The Dry Crusader: Wayne Wheeler’s Quest for Prohibition

‘My childhood was an idyllic time in the most beautiful country. The sun shone brightly every spring and summer, making the great fields of wheat and corn glow brightly as they sway in the gentle breeze. I was so fond of working in those fields and doing such valuable work in God’s land. That is, until one day, a vagabond who worked on our farm was so besotted, he carelessly thrashed about his scythe and injured me greatly. His drunken misconduct taught me a valuable lesson: alcohol is the root of dangerous acts. Had he not been drunk, my idyllic childhood would not be tarnished with such a sorrowful stain.’

Sounds quite traumatizing does it not? Would hearing this story convince you to throw out all the alcohol in your house and campaign on this single issue until alcohol was totally banned? Well, the above story is only a fictionalized version, but a similar anecdote was shared by the leader of the Anti-Saloon League (ASL) in the early 20th century. He worked tirelessly to advocate a single issue policy: the prohibition of alcohol. The efforts of the Anti-Saloon League pushed for passage of the 18th Amendment and the Volstead Act. They did so with such ravenous lobbying that many U.S. Representatives and Senators caved to their pressure for fear of losing their seat in the next election cycle. The man who oversaw all these political operations was Wayne Bidwell Wheeler. 

Wayne B. Wheeler, executive director of the Anti-Saloon League (image courtesy of the Library of Congress)

Before delving into Wayne Wheeler himself, it’s vital to understand the history and mission of the Anti-Saloon League within the larger story of Prohibition. Since the early 1800s, various temperance groups such as the Women’s Christian Temperance Union advocated for the reduction and strict limitations of alcohol production and consumption. These early groups included alcohol temperance as part of their many causes to improve society, such as changing child labor laws, public sanitation, women’s suffrage, and urban housing. In 1893, the Anti-Saloon League was founded in Oberlin, Ohio and they adopted a different approach from preceding groups. The ASL advocated for a total ban on the manufacture, distribution, and sale of alcohol and pursued it as a single issue platform. The total ban of alcohol was the organization’s only mission. The group exploded in membership and in a couple of years, they became a powerful national lobbying group whose influence stretched from local city government to the U.S. Congress. The league published thousands of pamphlets, leaflets, news articles, and gained a massive following with local churches so Wheeler utilized those connections to great advantage. The ASL was different from previous popular movements due to their bureaucratic, corporate structure and building departments dedicated to a certain aim of the organization. The publishing department wrote to thousands of newspapers and at one point, the ASL had whole page stories and columns in nearly every major newspaper in the United States. Enter Wayne Wheeler and his crusader zeal.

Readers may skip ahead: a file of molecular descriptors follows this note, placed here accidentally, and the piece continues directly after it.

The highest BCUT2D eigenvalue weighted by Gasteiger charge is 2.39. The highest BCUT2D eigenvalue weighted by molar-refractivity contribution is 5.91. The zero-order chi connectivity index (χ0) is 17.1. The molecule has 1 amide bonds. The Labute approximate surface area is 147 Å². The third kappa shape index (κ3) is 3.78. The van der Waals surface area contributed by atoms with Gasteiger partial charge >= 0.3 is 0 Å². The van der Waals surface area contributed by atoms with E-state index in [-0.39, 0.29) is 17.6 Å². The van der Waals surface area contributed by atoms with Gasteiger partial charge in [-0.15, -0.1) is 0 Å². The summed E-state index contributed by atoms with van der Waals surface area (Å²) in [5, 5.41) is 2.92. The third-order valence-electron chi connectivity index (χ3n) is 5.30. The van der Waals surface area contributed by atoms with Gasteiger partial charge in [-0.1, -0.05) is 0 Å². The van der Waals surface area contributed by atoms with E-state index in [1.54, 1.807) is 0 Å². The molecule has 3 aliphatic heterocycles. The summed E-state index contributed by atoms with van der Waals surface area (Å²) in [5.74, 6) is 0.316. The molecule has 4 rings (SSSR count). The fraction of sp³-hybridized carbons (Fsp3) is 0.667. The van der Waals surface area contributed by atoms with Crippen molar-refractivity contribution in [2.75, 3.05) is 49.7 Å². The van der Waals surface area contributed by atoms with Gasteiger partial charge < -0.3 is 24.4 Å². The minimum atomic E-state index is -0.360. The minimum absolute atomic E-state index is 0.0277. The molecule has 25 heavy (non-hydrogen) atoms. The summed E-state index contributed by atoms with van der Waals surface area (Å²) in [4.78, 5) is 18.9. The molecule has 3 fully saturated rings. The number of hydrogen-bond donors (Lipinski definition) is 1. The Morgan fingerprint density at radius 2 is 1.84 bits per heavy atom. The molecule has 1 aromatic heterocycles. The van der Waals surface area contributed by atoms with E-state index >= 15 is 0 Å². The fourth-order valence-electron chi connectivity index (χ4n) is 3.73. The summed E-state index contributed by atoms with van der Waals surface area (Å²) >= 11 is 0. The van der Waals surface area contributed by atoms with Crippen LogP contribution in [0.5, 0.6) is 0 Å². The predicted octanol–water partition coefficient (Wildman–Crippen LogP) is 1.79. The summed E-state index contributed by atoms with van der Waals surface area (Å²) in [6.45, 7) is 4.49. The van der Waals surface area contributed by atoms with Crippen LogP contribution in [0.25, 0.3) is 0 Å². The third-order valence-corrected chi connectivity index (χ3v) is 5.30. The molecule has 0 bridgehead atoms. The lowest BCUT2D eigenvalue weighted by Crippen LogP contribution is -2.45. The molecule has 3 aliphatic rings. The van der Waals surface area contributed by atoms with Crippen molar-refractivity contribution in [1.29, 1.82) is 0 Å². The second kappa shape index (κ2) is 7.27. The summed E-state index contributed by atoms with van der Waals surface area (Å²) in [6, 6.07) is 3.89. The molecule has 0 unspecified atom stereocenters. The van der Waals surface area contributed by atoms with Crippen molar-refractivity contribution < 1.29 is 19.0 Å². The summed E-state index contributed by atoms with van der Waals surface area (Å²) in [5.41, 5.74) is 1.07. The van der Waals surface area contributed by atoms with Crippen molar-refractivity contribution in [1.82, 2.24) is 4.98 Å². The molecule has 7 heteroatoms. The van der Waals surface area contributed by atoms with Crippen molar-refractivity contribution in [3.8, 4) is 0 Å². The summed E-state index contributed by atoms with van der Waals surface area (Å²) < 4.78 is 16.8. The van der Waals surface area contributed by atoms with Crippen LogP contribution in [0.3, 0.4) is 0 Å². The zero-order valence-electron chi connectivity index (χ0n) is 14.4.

Wheeler began his work with the ASL campaigning from door-to-door and sharing the anti-alcohol message. Wheeler joined the ASL shortly after their founding and quickly rose through the ranks, eventually becoming the executive director in 1904. Wheeler earned his law degree from Western Reserve University while working for the ASL and along with his teacher background, he was the organization’s most effective organizer and lobbyist. He embarked on a special brand of political lobbying (selfishly labeled Wheelerism) that became his trademark. he heavily pressed on the issue of prohibition and did so through any means to get a vote from elected officials. If they did not support prohibition legislation, Wheeler mobilized ASL followers to vote against them. The best case example was with Myron T. Herrick in his re-election for Governor of Ohio. Herrick supported local option laws that were backed by the ASL, but when he tried to modify them slightly, Wheeler used the publishing arm of the ASL to denounce him, and it worked. Herrick’s defeated was a monumental victory for the ASL which now demonstrated their political power.